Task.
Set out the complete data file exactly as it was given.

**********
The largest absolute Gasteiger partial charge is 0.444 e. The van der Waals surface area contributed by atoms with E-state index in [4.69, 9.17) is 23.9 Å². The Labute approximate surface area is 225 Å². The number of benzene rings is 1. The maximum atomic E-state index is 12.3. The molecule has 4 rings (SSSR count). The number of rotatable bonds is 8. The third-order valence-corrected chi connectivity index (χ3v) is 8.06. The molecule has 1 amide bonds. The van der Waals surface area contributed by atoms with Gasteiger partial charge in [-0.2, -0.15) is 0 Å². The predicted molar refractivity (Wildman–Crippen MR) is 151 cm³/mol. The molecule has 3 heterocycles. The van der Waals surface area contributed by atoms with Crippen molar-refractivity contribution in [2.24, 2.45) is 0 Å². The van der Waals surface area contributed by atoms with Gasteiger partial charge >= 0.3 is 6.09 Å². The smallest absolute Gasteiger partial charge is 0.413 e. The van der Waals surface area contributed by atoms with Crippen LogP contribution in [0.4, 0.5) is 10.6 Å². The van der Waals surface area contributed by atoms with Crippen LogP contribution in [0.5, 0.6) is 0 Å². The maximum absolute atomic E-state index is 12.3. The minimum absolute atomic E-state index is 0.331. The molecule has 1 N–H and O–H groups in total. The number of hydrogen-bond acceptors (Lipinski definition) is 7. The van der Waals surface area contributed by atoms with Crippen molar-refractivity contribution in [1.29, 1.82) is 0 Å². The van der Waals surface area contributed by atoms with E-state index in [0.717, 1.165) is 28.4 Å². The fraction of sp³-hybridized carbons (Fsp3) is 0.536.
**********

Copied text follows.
The largest absolute Gasteiger partial charge is 0.444 e. The van der Waals surface area contributed by atoms with E-state index in [4.69, 9.17) is 23.9 Å². The Labute approximate surface area is 225 Å². The number of benzene rings is 1. The maximum atomic E-state index is 12.3. The molecule has 4 rings (SSSR count). The number of rotatable bonds is 8. The third-order valence-corrected chi connectivity index (χ3v) is 8.06. The molecule has 1 amide bonds. The van der Waals surface area contributed by atoms with Gasteiger partial charge in [-0.2, -0.15) is 0 Å². The predicted molar refractivity (Wildman–Crippen MR) is 151 cm³/mol. The molecule has 3 heterocycles. The van der Waals surface area contributed by atoms with Crippen molar-refractivity contribution in [2.24, 2.45) is 0 Å². The van der Waals surface area contributed by atoms with Gasteiger partial charge >= 0.3 is 6.09 Å². The smallest absolute Gasteiger partial charge is 0.413 e. The van der Waals surface area contributed by atoms with Crippen LogP contribution in [0.4, 0.5) is 10.6 Å². The van der Waals surface area contributed by atoms with Crippen LogP contribution in [0.5, 0.6) is 0 Å². The maximum absolute atomic E-state index is 12.3. The minimum absolute atomic E-state index is 0.331. The molecule has 1 N–H and O–H groups in total. The number of hydrogen-bond acceptors (Lipinski definition) is 7. The van der Waals surface area contributed by atoms with Crippen molar-refractivity contribution in [1.29, 1.82) is 0 Å². The van der Waals surface area contributed by atoms with E-state index in [0.717, 1.165) is 28.4 Å². The fraction of sp³-hybridized carbons (Fsp3) is 0.536.